Le Printemps du Cinema Parody Trailer

For the past couple of years, BNP–a large French bank–sponsors the annual event, Le Printemps du Cinéma or The Cinema in the Spring. During this three-day event, all participating movie theaters discount their movie prices by about 50%. This event started in 2000 and is likely the reply to many DVD and streaming services. The goal of this event is to entice potential clients to come in at the reduced price to remind them of the advantages of the cinema with the intention of having them come in more often.

Every year, this event is announced with a short advertisement. Generally, this advertisement has depicted a comic scene at the movies. This year though, the advertisement was in the form of a movie trailer of a family outing gone terribly wrong. The message of the advertisement is “Don’t lose your kids in the woods. Come to the movies instead.” The idea of using the form of a trailer is very unique and forces the viewer to think of what they are watching. When at the movies, viewers tend to ignore all of the ads and only become attentive whenever a trailer comes on. This horror movie parody trailer adds a surprise factor at the end, which creates comic relief and makes the advertisement memorable. Finally, the fact of using Ramzy Bedia, an actor typically found in comedies and not in horror movies, brings the audience in because it is again something out of the ordinary.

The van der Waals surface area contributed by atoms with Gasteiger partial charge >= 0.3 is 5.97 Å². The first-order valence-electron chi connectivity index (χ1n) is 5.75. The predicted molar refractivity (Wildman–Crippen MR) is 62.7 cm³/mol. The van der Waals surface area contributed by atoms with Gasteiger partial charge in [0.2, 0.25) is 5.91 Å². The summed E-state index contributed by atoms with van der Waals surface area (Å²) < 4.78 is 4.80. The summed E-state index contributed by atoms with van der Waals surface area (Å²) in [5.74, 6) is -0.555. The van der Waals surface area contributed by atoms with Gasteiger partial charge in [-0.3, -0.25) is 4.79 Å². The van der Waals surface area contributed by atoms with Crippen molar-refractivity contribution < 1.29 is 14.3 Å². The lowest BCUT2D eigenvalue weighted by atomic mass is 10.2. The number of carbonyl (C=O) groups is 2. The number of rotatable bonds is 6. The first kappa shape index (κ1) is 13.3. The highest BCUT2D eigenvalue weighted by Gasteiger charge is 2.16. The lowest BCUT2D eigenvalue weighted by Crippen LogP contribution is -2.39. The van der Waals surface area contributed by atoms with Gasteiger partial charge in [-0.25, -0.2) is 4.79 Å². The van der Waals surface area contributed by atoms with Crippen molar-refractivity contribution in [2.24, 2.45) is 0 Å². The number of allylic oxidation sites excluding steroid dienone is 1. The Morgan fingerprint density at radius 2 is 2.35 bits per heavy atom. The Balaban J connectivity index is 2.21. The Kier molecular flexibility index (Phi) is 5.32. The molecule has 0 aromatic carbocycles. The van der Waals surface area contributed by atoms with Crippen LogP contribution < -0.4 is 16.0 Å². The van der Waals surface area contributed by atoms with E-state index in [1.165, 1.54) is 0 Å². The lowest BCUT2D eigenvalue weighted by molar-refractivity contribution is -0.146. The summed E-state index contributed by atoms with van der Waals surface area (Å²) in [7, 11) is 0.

The only downside of this advertisement is the fact that this advertisement was only really played in the movie theaters. This defeats the purpose of drawing in more people as the Fédération Nationale des Cinémas Français is only marketing the event to current moviegoers, who do not really need to be enticed to come to the movies as they have already decided to come on their own. Instead, it would have been beneficial to play this advertisement on the TV or to have it featured in one of the morning news channels.

Have you seen other campaigns similar to this one? Can you think of a time when a certain medium was exploited in order to create situational irony?


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